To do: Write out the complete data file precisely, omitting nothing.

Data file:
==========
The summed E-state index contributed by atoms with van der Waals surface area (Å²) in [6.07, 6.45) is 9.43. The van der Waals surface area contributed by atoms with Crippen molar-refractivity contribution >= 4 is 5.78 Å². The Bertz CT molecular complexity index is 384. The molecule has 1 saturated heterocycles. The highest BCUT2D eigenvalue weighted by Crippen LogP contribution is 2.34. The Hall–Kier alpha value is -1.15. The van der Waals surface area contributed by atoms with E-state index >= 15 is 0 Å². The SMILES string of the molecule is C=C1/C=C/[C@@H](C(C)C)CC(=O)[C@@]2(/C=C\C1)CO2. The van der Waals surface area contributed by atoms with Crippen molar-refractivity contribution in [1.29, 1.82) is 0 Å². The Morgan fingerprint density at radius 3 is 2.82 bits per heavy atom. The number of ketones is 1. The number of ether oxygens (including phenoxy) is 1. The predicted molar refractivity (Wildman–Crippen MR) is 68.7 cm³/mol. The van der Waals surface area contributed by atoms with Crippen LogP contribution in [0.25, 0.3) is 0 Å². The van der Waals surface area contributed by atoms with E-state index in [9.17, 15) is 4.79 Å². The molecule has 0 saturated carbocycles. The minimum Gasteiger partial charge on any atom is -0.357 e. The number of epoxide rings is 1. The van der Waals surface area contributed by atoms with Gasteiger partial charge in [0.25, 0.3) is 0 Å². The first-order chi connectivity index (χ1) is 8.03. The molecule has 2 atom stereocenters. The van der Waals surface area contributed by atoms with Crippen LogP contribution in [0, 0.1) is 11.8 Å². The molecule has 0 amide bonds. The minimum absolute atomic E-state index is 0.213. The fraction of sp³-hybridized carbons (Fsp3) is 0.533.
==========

The summed E-state index contributed by atoms with van der Waals surface area (Å²) in [6.07, 6.45) is 9.43. The van der Waals surface area contributed by atoms with Crippen molar-refractivity contribution >= 4 is 5.78 Å². The Bertz CT molecular complexity index is 384. The molecule has 1 saturated heterocycles. The highest BCUT2D eigenvalue weighted by Crippen LogP contribution is 2.34. The Hall–Kier alpha value is -1.15. The van der Waals surface area contributed by atoms with E-state index >= 15 is 0 Å². The SMILES string of the molecule is C=C1/C=C/[C@@H](C(C)C)CC(=O)[C@@]2(/C=C\C1)CO2. The van der Waals surface area contributed by atoms with Crippen molar-refractivity contribution in [1.29, 1.82) is 0 Å². The Morgan fingerprint density at radius 3 is 2.82 bits per heavy atom. The number of ketones is 1. The number of ether oxygens (including phenoxy) is 1. The predicted molar refractivity (Wildman–Crippen MR) is 68.7 cm³/mol. The van der Waals surface area contributed by atoms with Crippen LogP contribution in [0.25, 0.3) is 0 Å². The van der Waals surface area contributed by atoms with E-state index in [9.17, 15) is 4.79 Å². The molecule has 0 saturated carbocycles. The minimum Gasteiger partial charge on any atom is -0.357 e. The number of epoxide rings is 1. The van der Waals surface area contributed by atoms with Gasteiger partial charge in [0.25, 0.3) is 0 Å². The first-order chi connectivity index (χ1) is 8.03. The molecule has 2 atom stereocenters. The van der Waals surface area contributed by atoms with Crippen LogP contribution in [0, 0.1) is 11.8 Å². The molecule has 0 amide bonds. The minimum absolute atomic E-state index is 0.213. The fraction of sp³-hybridized carbons (Fsp3) is 0.533.